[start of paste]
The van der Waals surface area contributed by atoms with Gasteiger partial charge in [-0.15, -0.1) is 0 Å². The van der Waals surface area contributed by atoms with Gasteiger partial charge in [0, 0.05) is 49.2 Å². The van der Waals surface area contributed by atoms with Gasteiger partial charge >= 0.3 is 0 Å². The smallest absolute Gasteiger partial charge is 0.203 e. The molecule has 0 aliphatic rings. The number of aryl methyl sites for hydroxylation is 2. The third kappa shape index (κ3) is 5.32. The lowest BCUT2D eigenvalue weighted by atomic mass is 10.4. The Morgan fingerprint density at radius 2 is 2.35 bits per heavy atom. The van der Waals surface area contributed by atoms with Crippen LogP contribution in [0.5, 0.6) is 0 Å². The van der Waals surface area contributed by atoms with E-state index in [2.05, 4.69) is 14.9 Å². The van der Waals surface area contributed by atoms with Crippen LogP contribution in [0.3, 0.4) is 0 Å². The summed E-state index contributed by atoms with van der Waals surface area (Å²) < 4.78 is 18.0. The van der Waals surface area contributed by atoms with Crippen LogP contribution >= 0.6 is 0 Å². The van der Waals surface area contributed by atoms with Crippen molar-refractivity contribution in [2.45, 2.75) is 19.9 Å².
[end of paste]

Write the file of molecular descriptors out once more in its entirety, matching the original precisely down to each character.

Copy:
The van der Waals surface area contributed by atoms with Gasteiger partial charge in [-0.15, -0.1) is 0 Å². The van der Waals surface area contributed by atoms with Gasteiger partial charge in [0, 0.05) is 49.2 Å². The van der Waals surface area contributed by atoms with Gasteiger partial charge >= 0.3 is 0 Å². The smallest absolute Gasteiger partial charge is 0.203 e. The molecule has 0 aliphatic rings. The number of aryl methyl sites for hydroxylation is 2. The third kappa shape index (κ3) is 5.32. The lowest BCUT2D eigenvalue weighted by atomic mass is 10.4. The Morgan fingerprint density at radius 2 is 2.35 bits per heavy atom. The van der Waals surface area contributed by atoms with Crippen LogP contribution in [0.5, 0.6) is 0 Å². The van der Waals surface area contributed by atoms with E-state index in [2.05, 4.69) is 14.9 Å². The van der Waals surface area contributed by atoms with Crippen LogP contribution in [0.3, 0.4) is 0 Å². The summed E-state index contributed by atoms with van der Waals surface area (Å²) < 4.78 is 18.0. The van der Waals surface area contributed by atoms with Crippen LogP contribution >= 0.6 is 0 Å². The van der Waals surface area contributed by atoms with Crippen molar-refractivity contribution in [2.45, 2.75) is 19.9 Å².